For the Japanese, Yakitori is an extremely familiar dish. It’s a simple cuisine where chicken pieces are skewered, dipped in sauce, sprinkled with salt, and then grilled. It’s a dish we adore. You can buy ready-made Yakitori at supermarkets, convenience stores, and department store basements or enjoy them in restaurants. They appear on izakaya menus so frequently that it’s almost a given. 


    Even among Yakitori restaurants, the styles vary. Some resemble neighborhood hangouts under the smoky awning under train tracks, while others are elegant venues with soft lighting and jazz playing in the background, perfect for a romantic date night. Michelin-starred Yakitori restaurants, where important guests are entertained, are so popular that securing a reservation can be challenging.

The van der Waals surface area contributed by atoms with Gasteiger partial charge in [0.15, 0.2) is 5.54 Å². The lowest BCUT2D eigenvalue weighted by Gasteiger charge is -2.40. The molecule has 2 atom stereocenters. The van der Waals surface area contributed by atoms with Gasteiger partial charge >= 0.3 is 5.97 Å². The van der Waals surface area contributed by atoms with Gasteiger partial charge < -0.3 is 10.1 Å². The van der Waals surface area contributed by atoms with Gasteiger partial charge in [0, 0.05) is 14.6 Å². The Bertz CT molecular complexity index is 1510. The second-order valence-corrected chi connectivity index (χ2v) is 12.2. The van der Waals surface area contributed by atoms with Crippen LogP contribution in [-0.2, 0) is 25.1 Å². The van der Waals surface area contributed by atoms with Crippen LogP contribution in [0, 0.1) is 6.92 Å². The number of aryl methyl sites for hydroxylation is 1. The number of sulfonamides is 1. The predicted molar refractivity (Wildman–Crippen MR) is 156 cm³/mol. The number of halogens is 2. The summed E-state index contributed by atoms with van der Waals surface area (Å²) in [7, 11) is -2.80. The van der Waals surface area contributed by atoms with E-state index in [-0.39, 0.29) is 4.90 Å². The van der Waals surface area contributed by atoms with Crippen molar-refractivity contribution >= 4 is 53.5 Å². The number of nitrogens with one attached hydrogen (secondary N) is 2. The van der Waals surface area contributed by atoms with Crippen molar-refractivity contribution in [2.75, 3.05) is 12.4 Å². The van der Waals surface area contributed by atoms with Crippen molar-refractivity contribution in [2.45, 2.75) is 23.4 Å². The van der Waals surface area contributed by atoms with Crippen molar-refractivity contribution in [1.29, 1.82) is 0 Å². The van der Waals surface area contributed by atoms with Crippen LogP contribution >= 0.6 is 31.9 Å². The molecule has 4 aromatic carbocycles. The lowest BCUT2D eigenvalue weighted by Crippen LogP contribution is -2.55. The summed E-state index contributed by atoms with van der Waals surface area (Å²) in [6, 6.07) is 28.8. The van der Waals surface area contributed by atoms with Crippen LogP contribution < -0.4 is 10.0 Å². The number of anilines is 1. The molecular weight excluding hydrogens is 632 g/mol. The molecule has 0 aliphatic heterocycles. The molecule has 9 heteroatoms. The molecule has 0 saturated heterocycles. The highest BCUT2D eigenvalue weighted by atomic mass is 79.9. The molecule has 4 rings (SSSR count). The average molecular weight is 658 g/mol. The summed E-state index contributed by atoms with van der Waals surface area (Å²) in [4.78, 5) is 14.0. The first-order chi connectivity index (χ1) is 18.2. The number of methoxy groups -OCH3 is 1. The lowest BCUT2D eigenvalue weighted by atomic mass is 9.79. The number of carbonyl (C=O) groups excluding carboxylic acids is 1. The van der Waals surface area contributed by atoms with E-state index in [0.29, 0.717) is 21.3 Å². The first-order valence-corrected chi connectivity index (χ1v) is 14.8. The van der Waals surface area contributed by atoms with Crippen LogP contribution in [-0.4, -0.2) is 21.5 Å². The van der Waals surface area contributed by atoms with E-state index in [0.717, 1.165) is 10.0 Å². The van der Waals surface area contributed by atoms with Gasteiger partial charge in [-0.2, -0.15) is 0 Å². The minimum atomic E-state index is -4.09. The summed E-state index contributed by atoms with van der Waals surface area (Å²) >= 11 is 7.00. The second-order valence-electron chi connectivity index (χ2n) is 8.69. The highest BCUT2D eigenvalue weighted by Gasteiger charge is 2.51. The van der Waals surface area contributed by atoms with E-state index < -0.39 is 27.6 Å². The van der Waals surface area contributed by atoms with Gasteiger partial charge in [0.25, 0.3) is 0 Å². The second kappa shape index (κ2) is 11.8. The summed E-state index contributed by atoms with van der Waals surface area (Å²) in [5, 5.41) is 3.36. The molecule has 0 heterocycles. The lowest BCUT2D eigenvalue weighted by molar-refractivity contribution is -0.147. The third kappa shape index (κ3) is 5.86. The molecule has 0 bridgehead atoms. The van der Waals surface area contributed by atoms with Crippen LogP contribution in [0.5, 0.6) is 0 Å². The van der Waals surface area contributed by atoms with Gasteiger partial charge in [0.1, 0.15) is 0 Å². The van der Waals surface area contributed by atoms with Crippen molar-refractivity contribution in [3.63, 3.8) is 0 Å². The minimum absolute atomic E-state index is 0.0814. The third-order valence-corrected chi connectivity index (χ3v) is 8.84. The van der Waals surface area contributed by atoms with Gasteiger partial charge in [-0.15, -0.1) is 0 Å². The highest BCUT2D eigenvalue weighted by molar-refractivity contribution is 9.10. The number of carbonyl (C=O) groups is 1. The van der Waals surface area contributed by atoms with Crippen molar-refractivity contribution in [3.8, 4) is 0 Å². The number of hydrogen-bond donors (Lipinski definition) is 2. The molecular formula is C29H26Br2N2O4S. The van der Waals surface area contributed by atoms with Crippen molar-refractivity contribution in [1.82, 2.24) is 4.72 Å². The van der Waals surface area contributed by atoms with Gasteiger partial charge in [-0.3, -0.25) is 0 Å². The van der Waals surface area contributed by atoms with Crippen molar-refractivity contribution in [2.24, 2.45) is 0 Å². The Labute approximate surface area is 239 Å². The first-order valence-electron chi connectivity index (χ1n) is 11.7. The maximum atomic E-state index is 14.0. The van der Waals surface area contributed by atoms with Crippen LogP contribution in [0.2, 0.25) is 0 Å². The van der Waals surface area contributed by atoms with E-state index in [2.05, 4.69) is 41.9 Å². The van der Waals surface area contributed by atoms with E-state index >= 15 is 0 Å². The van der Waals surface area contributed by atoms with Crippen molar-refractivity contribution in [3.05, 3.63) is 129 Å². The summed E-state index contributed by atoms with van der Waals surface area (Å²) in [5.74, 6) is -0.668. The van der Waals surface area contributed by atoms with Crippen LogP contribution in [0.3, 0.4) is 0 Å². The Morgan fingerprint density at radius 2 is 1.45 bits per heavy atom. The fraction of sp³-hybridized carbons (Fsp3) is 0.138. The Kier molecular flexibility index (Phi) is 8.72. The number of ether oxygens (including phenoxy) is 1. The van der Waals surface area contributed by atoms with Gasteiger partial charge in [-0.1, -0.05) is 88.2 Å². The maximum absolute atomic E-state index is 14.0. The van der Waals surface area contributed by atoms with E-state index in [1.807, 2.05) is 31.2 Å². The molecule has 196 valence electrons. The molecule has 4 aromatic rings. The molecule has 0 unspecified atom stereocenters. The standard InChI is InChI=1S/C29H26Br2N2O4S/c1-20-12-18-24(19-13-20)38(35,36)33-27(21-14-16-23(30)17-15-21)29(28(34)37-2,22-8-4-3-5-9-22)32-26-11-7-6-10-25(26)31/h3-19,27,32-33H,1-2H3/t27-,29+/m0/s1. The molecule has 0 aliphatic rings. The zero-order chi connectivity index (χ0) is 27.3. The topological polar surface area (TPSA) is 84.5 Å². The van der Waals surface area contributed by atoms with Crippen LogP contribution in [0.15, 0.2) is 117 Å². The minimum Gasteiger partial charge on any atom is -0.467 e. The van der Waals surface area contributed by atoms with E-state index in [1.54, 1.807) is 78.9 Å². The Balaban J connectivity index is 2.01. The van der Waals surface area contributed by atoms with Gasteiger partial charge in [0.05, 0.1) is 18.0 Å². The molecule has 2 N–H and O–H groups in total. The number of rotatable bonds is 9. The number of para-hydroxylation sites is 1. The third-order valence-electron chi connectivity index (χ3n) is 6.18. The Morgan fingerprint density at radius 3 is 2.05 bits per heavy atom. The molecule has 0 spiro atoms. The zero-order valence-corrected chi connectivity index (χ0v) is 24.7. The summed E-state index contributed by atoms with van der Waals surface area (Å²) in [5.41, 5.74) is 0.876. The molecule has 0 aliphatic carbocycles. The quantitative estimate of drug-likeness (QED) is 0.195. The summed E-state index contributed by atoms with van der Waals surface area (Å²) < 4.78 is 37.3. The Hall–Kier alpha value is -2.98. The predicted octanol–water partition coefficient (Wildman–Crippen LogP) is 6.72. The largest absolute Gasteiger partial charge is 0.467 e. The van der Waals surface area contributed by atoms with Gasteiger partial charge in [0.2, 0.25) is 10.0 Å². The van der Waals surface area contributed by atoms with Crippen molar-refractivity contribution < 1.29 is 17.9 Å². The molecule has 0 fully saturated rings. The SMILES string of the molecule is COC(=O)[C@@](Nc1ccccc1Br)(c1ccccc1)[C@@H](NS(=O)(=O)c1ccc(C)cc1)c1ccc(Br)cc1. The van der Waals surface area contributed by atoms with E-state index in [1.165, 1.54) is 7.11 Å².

The shop is selling Yakitori

    In Yakitori restaurants today, while grilling chicken is the orthodox method, some also refer to skewers of beef or pork organs as “Yakitori.” In the Showa era (1926-1989), birds like sparrows and quails were also grilled and called “Yakitori.” 


    So, what can you eat at Yakitori restaurants today? For those who prefer something light, we recommend “Sasami,” which is chicken breast meat. Grill it lightly so that the inside remains rare, and enjoy it with wasabi. Sasami has low-fat content, high protein, and a soft, fluffy texture. The classic choice is undoubtedly “Momo” or chicken thigh. It’s a substantial portion from the leg to the base of the thigh.


    The heart is called “Hatsu” and boasts an elegant flavor and a plump texture. The liver, known as “Reba,” is wonderfully smooth and a treasure trove of iron. Savor its rich flavor. “Snagimo,” a calcium-rich muscular part found on the outer surface of the stomach, offers a satisfying, push-back texture. Some restaurants refer to patties made from minced “Momo,” breast, neck, and other meat parts as “Tsukune.” At the renowned yakitori restaurant Isehiro, these patties are crafted without any binders and are uniquely accented with hemp seeds and salt.